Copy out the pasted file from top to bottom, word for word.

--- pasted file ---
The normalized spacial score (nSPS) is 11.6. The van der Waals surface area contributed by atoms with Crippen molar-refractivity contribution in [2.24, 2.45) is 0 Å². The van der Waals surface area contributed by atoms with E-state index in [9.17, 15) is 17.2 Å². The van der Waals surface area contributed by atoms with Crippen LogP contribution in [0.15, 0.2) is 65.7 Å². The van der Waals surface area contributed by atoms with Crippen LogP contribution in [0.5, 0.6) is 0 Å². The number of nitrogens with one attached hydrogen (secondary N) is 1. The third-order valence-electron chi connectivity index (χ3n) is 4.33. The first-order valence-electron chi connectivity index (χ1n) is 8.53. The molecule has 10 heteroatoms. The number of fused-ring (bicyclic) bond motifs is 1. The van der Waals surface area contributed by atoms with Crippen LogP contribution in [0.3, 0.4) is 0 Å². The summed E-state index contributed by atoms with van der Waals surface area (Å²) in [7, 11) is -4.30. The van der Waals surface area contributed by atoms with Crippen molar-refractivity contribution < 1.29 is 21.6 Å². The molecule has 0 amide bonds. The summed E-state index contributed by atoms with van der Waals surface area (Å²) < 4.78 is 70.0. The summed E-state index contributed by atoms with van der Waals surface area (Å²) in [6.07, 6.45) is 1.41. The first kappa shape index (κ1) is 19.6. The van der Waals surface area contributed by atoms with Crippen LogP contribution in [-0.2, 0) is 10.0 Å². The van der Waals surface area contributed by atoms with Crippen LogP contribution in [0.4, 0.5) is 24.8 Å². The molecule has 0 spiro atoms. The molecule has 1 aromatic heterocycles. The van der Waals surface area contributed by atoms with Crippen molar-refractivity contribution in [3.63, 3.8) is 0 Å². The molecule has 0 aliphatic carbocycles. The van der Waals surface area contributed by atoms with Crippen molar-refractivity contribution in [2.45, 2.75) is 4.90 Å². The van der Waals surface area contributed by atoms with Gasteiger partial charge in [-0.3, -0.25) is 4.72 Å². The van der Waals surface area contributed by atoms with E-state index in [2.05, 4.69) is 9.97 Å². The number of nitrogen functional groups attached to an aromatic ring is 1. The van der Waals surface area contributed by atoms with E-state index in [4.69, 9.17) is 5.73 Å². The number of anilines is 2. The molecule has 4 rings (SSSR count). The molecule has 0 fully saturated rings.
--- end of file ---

The normalized spacial score (nSPS) is 11.6. The van der Waals surface area contributed by atoms with Crippen molar-refractivity contribution in [2.24, 2.45) is 0 Å². The van der Waals surface area contributed by atoms with E-state index in [9.17, 15) is 17.2 Å². The van der Waals surface area contributed by atoms with Crippen LogP contribution in [0.15, 0.2) is 65.7 Å². The van der Waals surface area contributed by atoms with Crippen LogP contribution in [0.5, 0.6) is 0 Å². The number of nitrogens with one attached hydrogen (secondary N) is 1. The third-order valence-electron chi connectivity index (χ3n) is 4.33. The first-order valence-electron chi connectivity index (χ1n) is 8.53. The molecule has 10 heteroatoms. The number of fused-ring (bicyclic) bond motifs is 1. The van der Waals surface area contributed by atoms with Crippen LogP contribution in [0.3, 0.4) is 0 Å². The summed E-state index contributed by atoms with van der Waals surface area (Å²) in [7, 11) is -4.30. The van der Waals surface area contributed by atoms with Crippen molar-refractivity contribution < 1.29 is 21.6 Å². The molecule has 0 amide bonds. The summed E-state index contributed by atoms with van der Waals surface area (Å²) < 4.78 is 70.0. The summed E-state index contributed by atoms with van der Waals surface area (Å²) in [6.07, 6.45) is 1.41. The first kappa shape index (κ1) is 19.6. The van der Waals surface area contributed by atoms with Crippen LogP contribution in [-0.2, 0) is 10.0 Å². The van der Waals surface area contributed by atoms with Crippen LogP contribution in [0.4, 0.5) is 24.8 Å². The molecule has 0 spiro atoms. The molecule has 1 aromatic heterocycles. The van der Waals surface area contributed by atoms with Crippen molar-refractivity contribution in [3.63, 3.8) is 0 Å². The molecule has 0 aliphatic carbocycles. The van der Waals surface area contributed by atoms with Crippen molar-refractivity contribution in [2.45, 2.75) is 4.90 Å². The van der Waals surface area contributed by atoms with Gasteiger partial charge in [-0.3, -0.25) is 4.72 Å². The van der Waals surface area contributed by atoms with E-state index in [2.05, 4.69) is 9.97 Å². The number of nitrogen functional groups attached to an aromatic ring is 1. The van der Waals surface area contributed by atoms with E-state index in [4.69, 9.17) is 5.73 Å². The number of anilines is 2. The molecule has 4 rings (SSSR count). The molecule has 0 fully saturated rings.